Last week, we got our first electricity bill with a full month of solar energy production on our roof. I was excitedly looking forward to a bill in which our production exceeded our consumption, and so we had nothing to pay at all. Zero for electricity! Well it turns out, that can’t happen in Maine. Apparently, in the not so distant past they changed the structure of delivery rate payments so that anything less than or up to 50 kWh is billed at a set rate. So no matter how little we use, I realized, we would always have to pay $11.51 per month.
But then, the very next day I read in the paper that rates were going up July 1st–but I couldn’t find the details anywhere until today–so now the basic delivery rate will be $12.88 for up to 50 kWh. (By the way, that would be .2576 per kWh if you used those 50.) The delivery rate for over 50 is going from .06302 to .066541. This is in addition to the actual energy charge, which for us with CMP standard offer is an additional .064430 per kWh.
I wouldn’t be so angry if I hadn’t spent a day at the state house at the end of April listening to conservatives arguing that solar customers were getting a free ride and being subsidized by all other customers. Here’s the thing I was thinking that day, assuming that we did have true net metering–where we only paid for the balance between what we generated and what we used–solar customers benefit the whole grid because we are adding energy to the grid during its highest use demands–summertime in the heat of the day.
And this is our earth we are talking about–we should be creating policies that encourage more and more renewal energy usage, or we won’t have a planet that can support human life anymore. Human life, anyone? At this point in Maine, only on the hottest summer days do we even reach 1% of the total energy used being solar energy. Shouldn’t we be talking about how to increase that to 50%? Not castigating those of us who have worked so hard to make a change, by calling us “elite” and acting like we are a drain on the rest of the customers?
Margy and I just spent a lot of money because we really care about the earth. It was almost impossible for us to do–we had to move to a new house and downsize our living situation to be able to afford the investment. But we really really care about the future of the earth. And we also hoped that as we grew older and had less financial resources, this would help us to get by.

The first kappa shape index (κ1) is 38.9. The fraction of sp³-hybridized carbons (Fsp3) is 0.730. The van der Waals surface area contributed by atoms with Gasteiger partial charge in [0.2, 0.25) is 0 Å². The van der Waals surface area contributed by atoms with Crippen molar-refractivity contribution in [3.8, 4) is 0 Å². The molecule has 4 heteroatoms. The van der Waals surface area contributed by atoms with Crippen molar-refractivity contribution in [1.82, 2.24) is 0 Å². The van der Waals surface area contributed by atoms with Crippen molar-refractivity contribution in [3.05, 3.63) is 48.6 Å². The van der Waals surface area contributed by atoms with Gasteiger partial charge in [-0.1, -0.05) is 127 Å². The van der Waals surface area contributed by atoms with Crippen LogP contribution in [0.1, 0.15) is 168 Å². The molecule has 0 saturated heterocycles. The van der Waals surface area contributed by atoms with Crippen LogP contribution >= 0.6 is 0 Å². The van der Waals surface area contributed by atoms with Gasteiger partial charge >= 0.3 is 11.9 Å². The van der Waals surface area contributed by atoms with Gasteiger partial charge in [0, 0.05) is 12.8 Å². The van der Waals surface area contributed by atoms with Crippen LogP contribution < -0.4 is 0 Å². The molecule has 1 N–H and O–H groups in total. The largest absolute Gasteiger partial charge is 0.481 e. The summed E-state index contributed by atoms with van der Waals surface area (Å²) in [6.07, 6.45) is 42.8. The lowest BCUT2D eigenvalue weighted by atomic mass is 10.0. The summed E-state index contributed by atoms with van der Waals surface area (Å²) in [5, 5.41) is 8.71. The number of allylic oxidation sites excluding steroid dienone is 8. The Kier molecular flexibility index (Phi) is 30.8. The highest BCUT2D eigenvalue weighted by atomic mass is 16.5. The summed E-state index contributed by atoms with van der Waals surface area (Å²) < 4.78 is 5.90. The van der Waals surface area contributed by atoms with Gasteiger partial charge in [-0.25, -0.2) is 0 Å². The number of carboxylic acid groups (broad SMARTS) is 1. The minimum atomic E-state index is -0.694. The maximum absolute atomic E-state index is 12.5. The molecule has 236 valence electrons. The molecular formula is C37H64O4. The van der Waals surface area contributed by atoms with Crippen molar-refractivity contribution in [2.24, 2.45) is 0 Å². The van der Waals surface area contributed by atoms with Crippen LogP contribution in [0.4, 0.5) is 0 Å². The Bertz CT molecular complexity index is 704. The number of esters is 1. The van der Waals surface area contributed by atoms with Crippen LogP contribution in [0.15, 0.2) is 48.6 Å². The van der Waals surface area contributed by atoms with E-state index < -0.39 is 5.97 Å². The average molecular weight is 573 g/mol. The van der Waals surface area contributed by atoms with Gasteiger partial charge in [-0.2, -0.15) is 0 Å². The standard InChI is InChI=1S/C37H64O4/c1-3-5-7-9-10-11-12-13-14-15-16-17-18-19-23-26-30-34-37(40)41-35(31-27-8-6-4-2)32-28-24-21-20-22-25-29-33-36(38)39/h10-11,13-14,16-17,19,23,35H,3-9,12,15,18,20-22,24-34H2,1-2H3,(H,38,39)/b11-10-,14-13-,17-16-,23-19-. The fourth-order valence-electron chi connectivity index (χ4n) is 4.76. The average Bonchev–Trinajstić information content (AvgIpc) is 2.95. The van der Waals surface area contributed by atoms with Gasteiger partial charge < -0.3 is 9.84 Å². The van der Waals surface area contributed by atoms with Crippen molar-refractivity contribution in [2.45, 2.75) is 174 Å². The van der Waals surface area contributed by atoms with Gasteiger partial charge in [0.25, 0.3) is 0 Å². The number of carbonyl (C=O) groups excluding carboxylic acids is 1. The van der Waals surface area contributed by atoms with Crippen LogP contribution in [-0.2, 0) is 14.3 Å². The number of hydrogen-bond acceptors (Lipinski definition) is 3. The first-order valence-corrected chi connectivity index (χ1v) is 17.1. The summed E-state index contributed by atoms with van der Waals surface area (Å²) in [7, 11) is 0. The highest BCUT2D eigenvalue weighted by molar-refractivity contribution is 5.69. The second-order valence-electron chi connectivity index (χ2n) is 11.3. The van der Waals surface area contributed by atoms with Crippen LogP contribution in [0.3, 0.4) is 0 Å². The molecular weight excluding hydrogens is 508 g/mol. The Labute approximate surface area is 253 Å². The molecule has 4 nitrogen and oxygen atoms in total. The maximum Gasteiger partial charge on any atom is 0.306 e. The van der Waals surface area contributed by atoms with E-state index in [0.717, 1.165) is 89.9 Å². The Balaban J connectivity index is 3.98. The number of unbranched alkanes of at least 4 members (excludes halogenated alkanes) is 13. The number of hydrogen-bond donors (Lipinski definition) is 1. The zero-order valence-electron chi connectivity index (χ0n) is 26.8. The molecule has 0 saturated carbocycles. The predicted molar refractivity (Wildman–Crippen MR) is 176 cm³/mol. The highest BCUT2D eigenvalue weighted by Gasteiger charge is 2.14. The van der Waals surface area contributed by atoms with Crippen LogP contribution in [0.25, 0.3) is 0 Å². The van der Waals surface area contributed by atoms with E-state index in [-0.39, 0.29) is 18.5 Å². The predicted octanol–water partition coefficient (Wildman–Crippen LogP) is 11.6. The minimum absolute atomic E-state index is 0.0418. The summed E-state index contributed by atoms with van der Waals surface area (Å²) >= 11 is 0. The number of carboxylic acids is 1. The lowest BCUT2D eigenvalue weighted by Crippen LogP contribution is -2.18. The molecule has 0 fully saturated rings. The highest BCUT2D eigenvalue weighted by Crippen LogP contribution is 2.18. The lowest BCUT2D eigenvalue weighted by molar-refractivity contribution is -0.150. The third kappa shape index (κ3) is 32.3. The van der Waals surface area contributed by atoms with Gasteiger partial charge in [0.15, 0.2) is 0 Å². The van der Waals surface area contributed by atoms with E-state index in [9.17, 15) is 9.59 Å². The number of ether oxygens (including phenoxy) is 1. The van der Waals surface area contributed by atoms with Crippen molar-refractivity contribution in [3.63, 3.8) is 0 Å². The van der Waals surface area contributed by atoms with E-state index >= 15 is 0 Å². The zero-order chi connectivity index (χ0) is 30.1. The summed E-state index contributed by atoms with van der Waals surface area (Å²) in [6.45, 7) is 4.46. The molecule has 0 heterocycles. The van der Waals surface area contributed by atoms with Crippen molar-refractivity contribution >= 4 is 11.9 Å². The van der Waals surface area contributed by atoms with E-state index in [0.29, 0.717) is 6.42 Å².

But now I know that even if we use no energy at all from the grid, we must still pay 12.88 per month, to be able to be tied into the grid. And I understand that if everyone had solar panels tied to the grid (wouldn’t that be our dream future?) we collectively would have to find a way to maintain and support the infrastructure of the grid. But the attitudes of certain politicians in Maine are downright punitive towards solar customers. While I was web surfing trying to find the new rates, I discovered that two years ago, they were trying to add a $25 monthly surcharge for solar customers. It didn’t succeed that time, but everything will be reviewed again this coming year. Oh, and by the way, CMP is owned by the Spanish multinational corporation Iberdrola. So isn’t that the real issue–the privatization of public utilities and profits for the shareholders?
I am dealing with a bit of reality shock about all this–after the initial excitement about going for solar, I am discovering just how much of a battle is involved on so many fronts. It caught me off guard. I called our solar installer and he apologized for this not being clearer up front–he thought he had explained it before. But I am curious–to those of you with solar in other states: do you have any zero bills? How does it work where you live?
Myke, we also have solar at our house in Phoenix Arizona. Since getting our solar panels about 2 to 3 years ago, we have only had a few bills that we only had to pay for the taxes and fees to be connected to the grid and the cost was about $20. We generated more during those cycles that we used. Since then, we have been consuming more than we actually generate so we don’t see that $20 charge anymore.
We also pay $117 a month for our panel lease. I am looking into getting one of those Tesla batteries to add so we could possibly be off the grid.
They power companies here want to add $50 a month to solar users and $20 for non-solar users. There is a court case going on right now with one or more solar companies and the two primary power companies in Arizona.
Solar seems to be under attack in several states… so crazy. Good to hear that you have solar, too!